Tuesday, 7 October 2014


2014 Daniel Ricciardo
Many people were surprised when Daniel Ricciardo, new Red Bull-Renault team-mate to Sebastian Vettel for 2014, started beating the four-time World Champion. Along with many, I thought that Vettel would soon get back on top. Yet at race 14 this has not happened. Ricciardo has been ahead eight times, in the ten races when both finished, to Vettel’s two. Ricciardo has won three races, Vettel none.

The impression created is of a virtual rookie dethroning a four-time World Champion. Incredible, especially when one considers that Vettel utterly dominated the 2011 and 2013 seasons and scored the most points in 2010 and 2012. His first win was in 2008 and his last came at the end of an exceptional nine consecutive wins at the end of the 2013 season. Vettel had won 39 races, almost as many as Mansell.

Ricciardo by comparison was a relative unknown. He started in F1 halfway through the 2011 season with the backmarker Hispania-Cosworth team, moved closer to midgrid with Toro Rosso-Ferrari for 2012-2013. Ricciardo’s best placings were 18th in 2011, two 9ths in 2012 and two 7ths in 2013. Measured against his team-mates:

2011: Ricciardo ahead in races (when both finished) 4 times to Liuzzi’s 1.
2012: Ricciardo ahead in races (when both finished) 8 times to Vergne’s 7.
2013: Ricciardo and Vergne were equal, each being 5 times ahead in races (when both finished).

Going by these simple stats, it did not seem as if Ricciardo was anything special. Of course the Red Bull-Toro Rosso experts knew more and promoted him to the Red Bull-Renault Team for 2014.

Vettel had been with Toro Rosso since 2007, scored his first win in 2008 and was promoted to the Red Bull-Renault team for 2009. Vettel had looked special from the start in 2007 when he beat the experienced Liuzzi and then drove impressively in a one-off race for BMW, showing well against his fast, experienced team-mate Nick Heidfeld.

Many questioned Vettel’s ability when he defeated his Red Bull-Renault veteran team-mate Webber in 2009 and 2010. However for 2011, 2012 and 2013 he was clearly faster by some margin. Webber was no slouch, proven by his several superb wins, particularly at Monaco and Silverstone. Vettel managed all aspects of his Red Bull-Renault cars superbly, his speed and talent being highlighted by his many late qualifying laps for pole (46 poles in 7 seasons), as well as by his cheeky fastest laps (22 in 6 seasons) set at the end of almost every race, his eye on the record books! This despite his stressed race engineer Rocky urging him to slow down and make sure the car finished!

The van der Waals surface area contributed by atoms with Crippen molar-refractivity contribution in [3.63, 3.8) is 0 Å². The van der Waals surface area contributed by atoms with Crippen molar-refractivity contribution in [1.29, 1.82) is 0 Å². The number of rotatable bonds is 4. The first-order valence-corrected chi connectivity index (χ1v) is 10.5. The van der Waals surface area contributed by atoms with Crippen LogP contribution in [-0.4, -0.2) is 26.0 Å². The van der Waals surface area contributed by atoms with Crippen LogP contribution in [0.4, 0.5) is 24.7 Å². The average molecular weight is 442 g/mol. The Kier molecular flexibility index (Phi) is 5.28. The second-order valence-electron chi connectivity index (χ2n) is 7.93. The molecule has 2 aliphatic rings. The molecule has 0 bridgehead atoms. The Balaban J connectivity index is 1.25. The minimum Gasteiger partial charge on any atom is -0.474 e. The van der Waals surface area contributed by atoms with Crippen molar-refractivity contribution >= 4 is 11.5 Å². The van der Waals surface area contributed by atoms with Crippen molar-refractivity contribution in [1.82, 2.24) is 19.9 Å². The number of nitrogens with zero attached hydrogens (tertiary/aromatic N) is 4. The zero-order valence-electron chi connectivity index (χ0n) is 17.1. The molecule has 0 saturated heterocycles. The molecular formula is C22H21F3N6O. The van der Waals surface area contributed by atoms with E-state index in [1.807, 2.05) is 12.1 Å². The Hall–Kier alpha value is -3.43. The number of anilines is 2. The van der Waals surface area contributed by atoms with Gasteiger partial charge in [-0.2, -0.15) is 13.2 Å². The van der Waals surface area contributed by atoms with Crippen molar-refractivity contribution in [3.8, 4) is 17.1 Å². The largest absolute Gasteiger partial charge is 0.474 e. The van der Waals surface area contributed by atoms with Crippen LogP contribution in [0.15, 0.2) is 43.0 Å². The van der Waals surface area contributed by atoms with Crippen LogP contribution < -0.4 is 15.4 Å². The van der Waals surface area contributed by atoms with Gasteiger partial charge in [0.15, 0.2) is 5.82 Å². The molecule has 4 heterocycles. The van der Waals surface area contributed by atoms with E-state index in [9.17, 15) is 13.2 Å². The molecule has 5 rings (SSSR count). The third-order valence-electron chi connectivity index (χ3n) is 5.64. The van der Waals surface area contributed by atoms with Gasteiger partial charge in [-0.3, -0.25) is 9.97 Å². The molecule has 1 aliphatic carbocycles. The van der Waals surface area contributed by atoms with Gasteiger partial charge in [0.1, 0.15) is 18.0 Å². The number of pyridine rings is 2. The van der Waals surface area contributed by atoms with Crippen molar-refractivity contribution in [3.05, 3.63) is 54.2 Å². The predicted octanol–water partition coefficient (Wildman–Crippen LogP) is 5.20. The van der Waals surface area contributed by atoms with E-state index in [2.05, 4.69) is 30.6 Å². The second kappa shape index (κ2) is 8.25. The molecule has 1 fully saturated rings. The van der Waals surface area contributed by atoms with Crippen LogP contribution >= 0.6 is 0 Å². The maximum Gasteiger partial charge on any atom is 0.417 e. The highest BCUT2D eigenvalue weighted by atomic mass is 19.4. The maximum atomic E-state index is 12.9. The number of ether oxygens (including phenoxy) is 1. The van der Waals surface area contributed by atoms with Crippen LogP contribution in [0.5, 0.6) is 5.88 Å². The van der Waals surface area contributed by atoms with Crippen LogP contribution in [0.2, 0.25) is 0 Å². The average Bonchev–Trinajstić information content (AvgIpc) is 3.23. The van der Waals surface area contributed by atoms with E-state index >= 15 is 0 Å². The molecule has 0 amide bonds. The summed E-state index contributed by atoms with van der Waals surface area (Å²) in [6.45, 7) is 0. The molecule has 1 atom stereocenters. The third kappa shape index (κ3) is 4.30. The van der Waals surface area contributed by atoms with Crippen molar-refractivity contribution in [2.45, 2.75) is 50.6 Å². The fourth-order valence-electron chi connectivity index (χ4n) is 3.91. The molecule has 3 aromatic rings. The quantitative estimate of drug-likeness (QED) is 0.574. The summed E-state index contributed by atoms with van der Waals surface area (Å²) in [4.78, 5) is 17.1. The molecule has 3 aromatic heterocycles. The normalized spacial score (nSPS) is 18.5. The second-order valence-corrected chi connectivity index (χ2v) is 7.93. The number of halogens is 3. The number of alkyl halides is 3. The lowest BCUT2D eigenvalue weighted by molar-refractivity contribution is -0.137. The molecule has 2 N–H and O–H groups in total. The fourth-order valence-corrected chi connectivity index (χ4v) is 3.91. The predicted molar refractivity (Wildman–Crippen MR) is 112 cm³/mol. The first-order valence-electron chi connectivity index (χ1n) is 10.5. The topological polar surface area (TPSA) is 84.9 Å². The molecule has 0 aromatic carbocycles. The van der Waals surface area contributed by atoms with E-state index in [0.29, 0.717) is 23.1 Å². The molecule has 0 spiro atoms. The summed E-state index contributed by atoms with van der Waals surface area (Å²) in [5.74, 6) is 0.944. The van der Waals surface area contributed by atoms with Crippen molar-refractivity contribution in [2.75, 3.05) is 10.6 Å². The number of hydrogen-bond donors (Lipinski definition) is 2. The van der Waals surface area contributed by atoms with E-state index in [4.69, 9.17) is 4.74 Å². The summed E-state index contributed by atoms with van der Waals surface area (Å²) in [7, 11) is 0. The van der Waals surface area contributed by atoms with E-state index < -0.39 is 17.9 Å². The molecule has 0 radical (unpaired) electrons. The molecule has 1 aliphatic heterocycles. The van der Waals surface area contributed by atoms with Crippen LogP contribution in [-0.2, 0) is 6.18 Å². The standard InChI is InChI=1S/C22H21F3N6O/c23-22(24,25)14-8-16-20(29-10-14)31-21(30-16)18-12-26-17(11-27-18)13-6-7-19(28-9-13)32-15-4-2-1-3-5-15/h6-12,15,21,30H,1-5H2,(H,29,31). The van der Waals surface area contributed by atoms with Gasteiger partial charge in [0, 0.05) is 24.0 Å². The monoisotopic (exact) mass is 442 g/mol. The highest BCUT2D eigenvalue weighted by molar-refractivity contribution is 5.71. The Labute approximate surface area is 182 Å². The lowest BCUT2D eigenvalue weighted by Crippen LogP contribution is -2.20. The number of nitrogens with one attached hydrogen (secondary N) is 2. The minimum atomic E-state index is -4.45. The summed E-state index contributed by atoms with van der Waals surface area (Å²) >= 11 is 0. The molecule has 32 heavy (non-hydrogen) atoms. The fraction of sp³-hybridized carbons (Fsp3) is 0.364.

How then could newboy Ricciardo in 2014 be the faster racer for 8 of the 14 races to date, while Vettel finished ahead only twice?

Experts attribute Vettel’s falling from top-rate form to his being uneasy with the lack of rear downforce exiting corners. This was due to new technical regulations which reduced the aerodynamic use of rear bodywork diffusers. Another part of the reason is that Ricciardo has obviously taken a step up, and is at home in the car as well as displaying sound racing maturity. According to Toro Rosso team principal, the astute and experienced Franz Tost, Vettel managed a big step up in performance for 2011. This I noticed by my driver-rating against his then team-mate Webber, compared with 2010.

This exceptional phenomenon of a new, younger driver Ricciardo, upstaging a talented old hand like Vettel: has it happened before? A look back through Grand Prix history is always informative for placing things in context.

2008 Lewis Hamilton

For the 2007 season it was an actual F1 rookie, Hamilton who equalled his twice World Champion team-mate Alonso at McLaren-Mercedes. Alonso had been racing since 2001 and was into his 6th season when he joined McLaren-Mercedes for 2007. He had won back-to-back titles with Renault in 2005-6 and in 2006 had tellingly gone head-to-head with Michael Schumacher in virtually equal cars, Renault and Ferrari respectively. Alonso scored 6 poles to Schumacher’s 4 and won the races narrowly with 7 wins to 6. There was no doubting Alonso’s ability.

Yet from the first race for McLaren-Mercedes in 2007, the 22-year-old rookie Hamilton performed close to the 26-year-old double Champion Alonso. Alonso was ahead 9:6 in the races when both finished, but Hamilton scored 6 poles to Alonso’s 2, each won 4 races. A phenomenal performance for a rookie.

Contemporary Formula One commentators hailed this as the greatest rookie feat of all time.

Grand Prix racing however went back a long way before the inauguration of the Formula One Championship in 1950. It can be said to have started in 1894, and included over 300 top-class races until 1949. Having measured and compared each of the 2000-plus competitors from 1894-2013 on a consistent basis in my Rating System, some interesting phenomena were revealed.

1934 Guy Moll

The closest pattern of similarities to the Ricciardo-Vettel situation of 2014 occurred 80 years ago in 1934. The Alfa Romeo team had dominated since 1932, with top drivers Nuvolari and Caracciola in 1932 and Nuvolari and Chiron in 1933. For 1934 Nuvolari had left, and the team were led by Varzi and Chiron, who could be said to have been the equivalent of Alonso and Schumacher in 2006 or Alonso and Hamilton in 2014. Varzi was 24 in 1934, an ex-motorcycle racer who Enzo Ferrari reckoned ‘was Nuvolari’s equal from 1930 to 1934’. Chiron was 33 and as fast as both Varzi and Nuvolari.